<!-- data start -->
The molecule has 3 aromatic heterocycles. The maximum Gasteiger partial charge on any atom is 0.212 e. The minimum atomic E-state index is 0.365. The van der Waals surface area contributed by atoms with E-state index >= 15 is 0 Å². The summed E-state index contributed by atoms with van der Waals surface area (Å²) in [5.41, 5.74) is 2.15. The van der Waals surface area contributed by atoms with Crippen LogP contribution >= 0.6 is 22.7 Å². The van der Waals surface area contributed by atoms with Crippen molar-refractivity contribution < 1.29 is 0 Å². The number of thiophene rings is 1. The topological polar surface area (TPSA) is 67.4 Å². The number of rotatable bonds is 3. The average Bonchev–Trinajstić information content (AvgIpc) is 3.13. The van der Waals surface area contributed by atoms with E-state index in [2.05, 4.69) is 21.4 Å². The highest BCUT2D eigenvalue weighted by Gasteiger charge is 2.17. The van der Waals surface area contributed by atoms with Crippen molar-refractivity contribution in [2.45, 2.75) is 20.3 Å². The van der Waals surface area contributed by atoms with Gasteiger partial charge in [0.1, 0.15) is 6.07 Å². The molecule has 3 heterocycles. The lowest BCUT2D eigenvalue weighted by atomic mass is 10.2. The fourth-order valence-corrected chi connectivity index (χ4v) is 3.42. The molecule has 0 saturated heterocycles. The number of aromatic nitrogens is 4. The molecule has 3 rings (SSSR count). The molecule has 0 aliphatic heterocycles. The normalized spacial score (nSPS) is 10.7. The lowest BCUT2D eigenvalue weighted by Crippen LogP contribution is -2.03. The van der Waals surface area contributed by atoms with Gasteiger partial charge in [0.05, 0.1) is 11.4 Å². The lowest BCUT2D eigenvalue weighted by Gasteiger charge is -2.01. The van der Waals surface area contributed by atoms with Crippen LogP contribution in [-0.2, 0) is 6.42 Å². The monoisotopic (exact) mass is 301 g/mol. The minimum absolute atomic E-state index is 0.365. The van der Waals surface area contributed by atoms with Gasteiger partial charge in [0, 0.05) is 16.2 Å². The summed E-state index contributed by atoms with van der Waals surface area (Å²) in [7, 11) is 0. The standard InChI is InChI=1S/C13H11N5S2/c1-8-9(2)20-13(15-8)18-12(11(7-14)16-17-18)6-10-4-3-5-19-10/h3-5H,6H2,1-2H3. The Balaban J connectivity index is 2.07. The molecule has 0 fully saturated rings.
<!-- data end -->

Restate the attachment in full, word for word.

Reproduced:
The molecule has 3 aromatic heterocycles. The maximum Gasteiger partial charge on any atom is 0.212 e. The minimum atomic E-state index is 0.365. The van der Waals surface area contributed by atoms with E-state index >= 15 is 0 Å². The summed E-state index contributed by atoms with van der Waals surface area (Å²) in [5.41, 5.74) is 2.15. The van der Waals surface area contributed by atoms with Crippen LogP contribution >= 0.6 is 22.7 Å². The van der Waals surface area contributed by atoms with Crippen molar-refractivity contribution < 1.29 is 0 Å². The number of thiophene rings is 1. The topological polar surface area (TPSA) is 67.4 Å². The number of rotatable bonds is 3. The average Bonchev–Trinajstić information content (AvgIpc) is 3.13. The van der Waals surface area contributed by atoms with E-state index in [2.05, 4.69) is 21.4 Å². The highest BCUT2D eigenvalue weighted by Gasteiger charge is 2.17. The van der Waals surface area contributed by atoms with Crippen molar-refractivity contribution in [2.45, 2.75) is 20.3 Å². The van der Waals surface area contributed by atoms with Gasteiger partial charge in [0.1, 0.15) is 6.07 Å². The molecule has 3 heterocycles. The lowest BCUT2D eigenvalue weighted by atomic mass is 10.2. The fourth-order valence-corrected chi connectivity index (χ4v) is 3.42. The molecule has 0 saturated heterocycles. The number of aromatic nitrogens is 4. The molecule has 3 rings (SSSR count). The molecule has 0 aliphatic heterocycles. The normalized spacial score (nSPS) is 10.7. The lowest BCUT2D eigenvalue weighted by Crippen LogP contribution is -2.03. The van der Waals surface area contributed by atoms with Gasteiger partial charge in [0.05, 0.1) is 11.4 Å². The lowest BCUT2D eigenvalue weighted by Gasteiger charge is -2.01. The van der Waals surface area contributed by atoms with Crippen LogP contribution in [-0.2, 0) is 6.42 Å². The monoisotopic (exact) mass is 301 g/mol. The minimum absolute atomic E-state index is 0.365. The van der Waals surface area contributed by atoms with Gasteiger partial charge in [0, 0.05) is 16.2 Å². The summed E-state index contributed by atoms with van der Waals surface area (Å²) in [7, 11) is 0. The standard InChI is InChI=1S/C13H11N5S2/c1-8-9(2)20-13(15-8)18-12(11(7-14)16-17-18)6-10-4-3-5-19-10/h3-5H,6H2,1-2H3. The Balaban J connectivity index is 2.07. The molecule has 0 fully saturated rings.